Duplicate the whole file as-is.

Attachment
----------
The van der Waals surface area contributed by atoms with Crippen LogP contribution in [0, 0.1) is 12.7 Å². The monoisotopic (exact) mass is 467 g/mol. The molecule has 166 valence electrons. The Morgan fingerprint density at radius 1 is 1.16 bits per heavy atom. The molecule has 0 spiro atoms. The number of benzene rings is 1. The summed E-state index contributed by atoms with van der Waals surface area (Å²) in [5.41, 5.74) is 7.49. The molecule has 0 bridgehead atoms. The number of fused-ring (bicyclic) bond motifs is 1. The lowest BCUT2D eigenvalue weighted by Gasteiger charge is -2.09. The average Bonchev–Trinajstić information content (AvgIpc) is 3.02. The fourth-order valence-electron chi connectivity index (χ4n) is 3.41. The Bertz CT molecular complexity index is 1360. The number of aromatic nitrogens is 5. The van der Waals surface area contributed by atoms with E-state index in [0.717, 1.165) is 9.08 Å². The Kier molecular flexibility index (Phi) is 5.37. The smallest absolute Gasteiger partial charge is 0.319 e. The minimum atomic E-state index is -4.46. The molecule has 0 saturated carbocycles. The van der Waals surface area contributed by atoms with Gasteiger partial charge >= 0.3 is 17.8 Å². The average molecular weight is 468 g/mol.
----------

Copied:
The van der Waals surface area contributed by atoms with Crippen LogP contribution in [0, 0.1) is 12.7 Å². The monoisotopic (exact) mass is 467 g/mol. The molecule has 166 valence electrons. The Morgan fingerprint density at radius 1 is 1.16 bits per heavy atom. The molecule has 0 spiro atoms. The number of benzene rings is 1. The summed E-state index contributed by atoms with van der Waals surface area (Å²) in [5.41, 5.74) is 7.49. The molecule has 0 bridgehead atoms. The number of fused-ring (bicyclic) bond motifs is 1. The lowest BCUT2D eigenvalue weighted by Gasteiger charge is -2.09. The average Bonchev–Trinajstić information content (AvgIpc) is 3.02. The fourth-order valence-electron chi connectivity index (χ4n) is 3.41. The Bertz CT molecular complexity index is 1360. The number of aromatic nitrogens is 5. The van der Waals surface area contributed by atoms with E-state index in [0.717, 1.165) is 9.08 Å². The Kier molecular flexibility index (Phi) is 5.37. The smallest absolute Gasteiger partial charge is 0.319 e. The minimum atomic E-state index is -4.46. The molecule has 0 saturated carbocycles. The van der Waals surface area contributed by atoms with Gasteiger partial charge >= 0.3 is 17.8 Å². The average molecular weight is 468 g/mol.